We were standing on one corner of the basketball court — the only basketball court, which also served as a play area, and multi-purpose gathering area. At one end of this court was a stage — a decently designed one in concrete with stairs on either end, and an overhang. I noticed that the stage’s backdrop was composed of several sheets of printed paper, forming a picture of two children reading. They were celebrating “Reading Month”.
On the stage was Viel — the visionary behind Jumpstart. He was a university professor in psychology, but decided to pursue his passion in theater. On the stage, he looked nothing like a professor in his t-shirt and chinos, surrounded by 50, 60 children from 3rd to 6th grade. He was showing them how to properly carry a person across the stage, and how to position oneself so as not to hide one’s face from the audience. Some of them weren’t paying attention, but a good lot had their eyes on him. Some of them had to move around so as they could hear him properly, but regardless, the children’s energy was boundless and they eagerly responded to his questions, and laughed (or rolled their eyes) at his jokes.
Another thing jumped at me: not all children were wearing their complete PE uniforms — not because it was a holiday, but because they couldn’t. Not all of them were wearing sport shoes — a good number wore worn out flip flops, some wore their regular uniform shoes (brown or black loafers), some were even barefoot.
I was snapped out of my reverie when I heard Viel call me over. He said that the children called me Jolibee, after the mascot of the local food chain — a fat bumble bee in a red tux; and I pretended to walk away from him. After that little drama, I said “hi” to the children, and granted him his little request: to say something in French. I told them that I was there to help Viel in his mission to teach them theater, and to encourage them to write their own scripts. Debbie took her turn to say “hi”, and then I went back to my corner of the court.
Then it sank in.
That wasn’t just any local school. That was a Philippine public school, and this is how public education makes do of what scraps the Philippine government deigns to throw their way. The children were dumbfounded to hear me speak French, not because they were impressed, but I realized that they might not be equipped with the knowledge that a country called France exists, and that French is an actual language spoken by people. To them, I might just be speaking jibberish — like the incomprehensible buzz of a bumble bee.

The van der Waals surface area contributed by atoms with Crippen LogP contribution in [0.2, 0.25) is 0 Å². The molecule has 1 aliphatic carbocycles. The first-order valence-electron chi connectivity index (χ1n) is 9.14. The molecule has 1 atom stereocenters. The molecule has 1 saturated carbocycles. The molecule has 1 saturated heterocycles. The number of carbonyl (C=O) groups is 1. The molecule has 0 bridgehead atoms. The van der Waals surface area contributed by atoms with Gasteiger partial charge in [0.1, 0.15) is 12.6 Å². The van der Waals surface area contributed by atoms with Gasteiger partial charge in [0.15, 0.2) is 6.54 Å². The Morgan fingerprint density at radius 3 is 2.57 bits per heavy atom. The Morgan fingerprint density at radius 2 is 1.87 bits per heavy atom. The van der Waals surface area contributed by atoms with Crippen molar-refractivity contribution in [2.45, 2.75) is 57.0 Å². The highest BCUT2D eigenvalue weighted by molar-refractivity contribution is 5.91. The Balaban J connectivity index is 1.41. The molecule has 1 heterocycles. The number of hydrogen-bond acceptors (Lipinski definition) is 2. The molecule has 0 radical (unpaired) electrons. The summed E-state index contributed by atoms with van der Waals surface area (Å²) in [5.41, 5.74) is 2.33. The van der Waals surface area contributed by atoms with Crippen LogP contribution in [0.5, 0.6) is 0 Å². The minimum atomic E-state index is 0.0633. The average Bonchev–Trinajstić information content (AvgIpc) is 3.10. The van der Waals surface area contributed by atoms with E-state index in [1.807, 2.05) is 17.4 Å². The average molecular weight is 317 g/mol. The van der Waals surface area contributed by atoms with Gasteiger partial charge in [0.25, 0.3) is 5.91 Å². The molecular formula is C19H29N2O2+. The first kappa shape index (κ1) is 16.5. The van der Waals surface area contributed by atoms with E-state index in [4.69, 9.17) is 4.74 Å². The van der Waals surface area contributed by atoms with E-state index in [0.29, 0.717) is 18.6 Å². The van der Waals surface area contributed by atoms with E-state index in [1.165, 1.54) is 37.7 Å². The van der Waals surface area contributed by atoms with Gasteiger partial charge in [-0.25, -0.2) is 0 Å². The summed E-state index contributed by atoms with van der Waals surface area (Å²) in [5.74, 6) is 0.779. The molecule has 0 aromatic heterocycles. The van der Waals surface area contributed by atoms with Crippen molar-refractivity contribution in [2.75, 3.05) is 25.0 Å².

As we made our way to the inn we were staying in for the night, I couldn’t help but feel bad. I never realized how truly privileged I am to have been educated in private schools, to have complete sets of uniforms and footwear, to have whatever opportunity to grow as a person easily available at my fingertips, to know that there is a world outside my door where I can hear speech and music in different languages. Those children most likely have more will and drive than I did at their age, and yet, opportunities are lacking, whereas I had everything practically served on a silver platter.
As I lay down for a nap, fresh from a cool shower, on a soft bed, with my panda patterned blanket, in an air conditioned room, satisfied from a delicious lunch of pinakbet and sinampalukan, I thought about our short detour at the public school. Ideally, Viel and Ivy would meet us at the Chinese restaurant, then convoy us to the hotel/resort where we can eat, rest, then freshen up for a night out in town; but they asked us to say “hi” to the kids despite our relative lack of presentability. I thought about how I even snapped at Ivy in all my entitled spoiled brat glory like, “Are you freaking serious? I can’t show my face like this! Dude, I haven’t slept a wink, I just want to sleep!!”, then realizing that those kids couldn’t and wouldn’t given one single damn about how big my eye bags are. I realized that being called “Jolibee” was not entirely meant to ridicule me, but I was probably as rare to them as the beloved fast food chain mascot (and I probably have the same bright smile– okay, I’ll stop). To them, I am from Manila, and I’m classified as some kind of awesome and bizarre oddity.
And as I closed my eyes, I couldn’t help but truly, and sincerely ask myself: What have been I doing with the privileges I have been given?